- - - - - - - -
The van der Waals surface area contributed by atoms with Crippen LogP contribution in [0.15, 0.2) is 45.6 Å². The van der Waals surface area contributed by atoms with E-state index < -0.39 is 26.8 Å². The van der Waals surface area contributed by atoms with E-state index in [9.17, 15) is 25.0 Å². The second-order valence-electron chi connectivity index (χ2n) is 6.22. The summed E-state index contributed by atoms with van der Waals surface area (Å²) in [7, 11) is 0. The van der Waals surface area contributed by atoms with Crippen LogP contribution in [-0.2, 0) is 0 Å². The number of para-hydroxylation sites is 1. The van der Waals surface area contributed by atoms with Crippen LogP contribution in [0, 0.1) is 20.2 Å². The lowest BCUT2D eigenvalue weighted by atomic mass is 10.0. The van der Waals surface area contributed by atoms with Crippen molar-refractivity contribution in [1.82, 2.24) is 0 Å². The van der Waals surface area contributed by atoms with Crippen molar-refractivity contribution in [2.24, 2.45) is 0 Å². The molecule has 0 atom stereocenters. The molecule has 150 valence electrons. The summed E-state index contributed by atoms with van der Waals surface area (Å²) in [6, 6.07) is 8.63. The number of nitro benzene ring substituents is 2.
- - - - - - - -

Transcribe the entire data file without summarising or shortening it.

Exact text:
The van der Waals surface area contributed by atoms with Crippen LogP contribution in [0.15, 0.2) is 45.6 Å². The van der Waals surface area contributed by atoms with E-state index < -0.39 is 26.8 Å². The van der Waals surface area contributed by atoms with E-state index in [9.17, 15) is 25.0 Å². The second-order valence-electron chi connectivity index (χ2n) is 6.22. The summed E-state index contributed by atoms with van der Waals surface area (Å²) in [7, 11) is 0. The van der Waals surface area contributed by atoms with Crippen LogP contribution in [-0.2, 0) is 0 Å². The number of para-hydroxylation sites is 1. The van der Waals surface area contributed by atoms with Crippen LogP contribution in [0, 0.1) is 20.2 Å². The lowest BCUT2D eigenvalue weighted by atomic mass is 10.0. The van der Waals surface area contributed by atoms with Crippen molar-refractivity contribution in [1.82, 2.24) is 0 Å². The van der Waals surface area contributed by atoms with Crippen molar-refractivity contribution in [2.24, 2.45) is 0 Å². The molecule has 0 atom stereocenters. The molecule has 150 valence electrons. The summed E-state index contributed by atoms with van der Waals surface area (Å²) in [6, 6.07) is 8.63. The number of nitro benzene ring substituents is 2.